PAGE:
I've had this book for a while but have just gotten around to reading it. It takes place in New York City in the wake of the September 11 attacks. The narrator, Hans van den Broek, is a Dutchman that begins playing at the Staten Island Cricket Club, having rediscovered his childhood passion. He and his English wife, Rachel, have moved to New York in 1998 so that he can work at the NY Stock Exchange as a broker and she can work as a lawyer in the New York Branch of her law firm. They bring a young son, Jake, along with them.

During one of his very first matches, Hans meets Chuck Ramkissoon, a Trinidadian immigrant and businessman who is obsessed with bringing cricket to the mass market in America, mostly by building a tremendous stadium in the outer boroughs of New York. As Hans and Chuck became closer, Hans begins to accompany Chuck around the city. Hans, whose marriage has failed (Rachel has returned to England with Jake), believes that the trips are so that he can practice his d…

The Girl Who Kicked the Hornet's Nest by Stieg Larsson

This is Stieg Larsson's third, and final, novel in the Millenium series. It begins where the second novel, The Girl Who Played With Fire, left off.  Lisbeth Salander, the "girl" referred to in all three titles, is being sent to Sahlgreska Hospital in Stockholm after sustaining a bullet wound to the head and massive wounds to her shoulder. Surprisingly, she's still alive. After a long, intense surgery, Lisbeth is placed in the ICU, where she is only visited by medical staff, police and her lawyers, since she's under arrest for pretty serious offenses - attempted murder, aggravated assault and the like.  There's also talk about getting her committed to a mental hospital for pretty much the rest of her life. But the book itself, like it's previous two books, centers around government corruption and conspiracies, hatred and abuse of women (and Larsson's obvious concern and hatred of that hatred), and the threat to Swedish democracy by right wing elements …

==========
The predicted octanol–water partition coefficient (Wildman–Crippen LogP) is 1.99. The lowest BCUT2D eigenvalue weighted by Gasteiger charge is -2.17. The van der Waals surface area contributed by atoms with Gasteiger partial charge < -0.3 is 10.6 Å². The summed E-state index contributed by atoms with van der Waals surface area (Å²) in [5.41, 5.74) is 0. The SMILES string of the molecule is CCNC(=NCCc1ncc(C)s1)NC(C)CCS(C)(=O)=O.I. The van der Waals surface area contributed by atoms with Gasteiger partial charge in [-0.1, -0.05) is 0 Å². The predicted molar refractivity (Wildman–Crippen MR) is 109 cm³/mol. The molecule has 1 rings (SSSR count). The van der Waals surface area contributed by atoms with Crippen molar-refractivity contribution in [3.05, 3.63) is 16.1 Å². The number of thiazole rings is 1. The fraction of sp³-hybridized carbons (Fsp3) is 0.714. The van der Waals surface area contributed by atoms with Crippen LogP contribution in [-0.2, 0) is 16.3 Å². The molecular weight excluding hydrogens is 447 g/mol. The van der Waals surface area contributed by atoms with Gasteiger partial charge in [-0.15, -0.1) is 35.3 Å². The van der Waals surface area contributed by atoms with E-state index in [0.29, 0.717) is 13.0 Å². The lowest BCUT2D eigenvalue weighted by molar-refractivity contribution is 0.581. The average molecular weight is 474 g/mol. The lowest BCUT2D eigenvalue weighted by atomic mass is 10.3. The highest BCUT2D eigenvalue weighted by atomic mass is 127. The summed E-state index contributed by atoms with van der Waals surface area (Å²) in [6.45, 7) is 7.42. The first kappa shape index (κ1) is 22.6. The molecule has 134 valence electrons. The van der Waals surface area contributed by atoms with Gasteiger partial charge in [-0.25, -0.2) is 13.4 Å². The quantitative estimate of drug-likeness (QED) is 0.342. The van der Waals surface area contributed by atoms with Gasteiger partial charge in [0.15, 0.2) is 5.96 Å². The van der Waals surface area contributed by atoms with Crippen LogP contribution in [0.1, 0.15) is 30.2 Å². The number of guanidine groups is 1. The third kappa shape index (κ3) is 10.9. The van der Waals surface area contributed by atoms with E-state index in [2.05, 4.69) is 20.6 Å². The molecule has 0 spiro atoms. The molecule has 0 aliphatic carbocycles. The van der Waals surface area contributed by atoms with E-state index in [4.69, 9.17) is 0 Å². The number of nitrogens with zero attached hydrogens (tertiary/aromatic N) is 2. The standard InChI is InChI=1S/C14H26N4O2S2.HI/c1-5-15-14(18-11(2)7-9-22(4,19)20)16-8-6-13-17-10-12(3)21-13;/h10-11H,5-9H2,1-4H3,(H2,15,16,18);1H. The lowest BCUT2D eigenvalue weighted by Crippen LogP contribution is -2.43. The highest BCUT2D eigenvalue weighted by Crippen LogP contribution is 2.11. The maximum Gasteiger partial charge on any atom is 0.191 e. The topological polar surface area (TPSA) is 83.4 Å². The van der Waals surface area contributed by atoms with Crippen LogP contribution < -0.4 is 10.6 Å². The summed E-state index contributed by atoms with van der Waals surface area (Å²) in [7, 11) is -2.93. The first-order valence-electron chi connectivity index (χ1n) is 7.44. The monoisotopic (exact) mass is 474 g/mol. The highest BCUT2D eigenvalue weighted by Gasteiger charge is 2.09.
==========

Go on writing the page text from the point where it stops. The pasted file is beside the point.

This is the third in a series of young adult books written by Megan McCafferty. Jessica Darling, the protagonist from the first two novels, has returned and is a student at Columbia University in New York City, a place that is decidedly different from her hometown of Pineville, New Jersey. She is still madly in love with her high school boyfriend, Marcus Flutie, who has decided to attend college in California. Because he's off to California, they don't see each other all that often. This novel follows Jessica's life from a freshman through her graduation from Columbia and is told as entries in Jessica's journals.

I thought the first book was pretty good - Ms. McCafferty seemed to have really hit upon something with Jessica. She had developed a character that was smart, witty, and was outside the box.  These traits were developed in the second book in the trilogy - aptly named Second Helpings.  But somehow, it got lost in the third book.  Jessica wasn't the same pe…

The Other Wes Moore by Wes Moore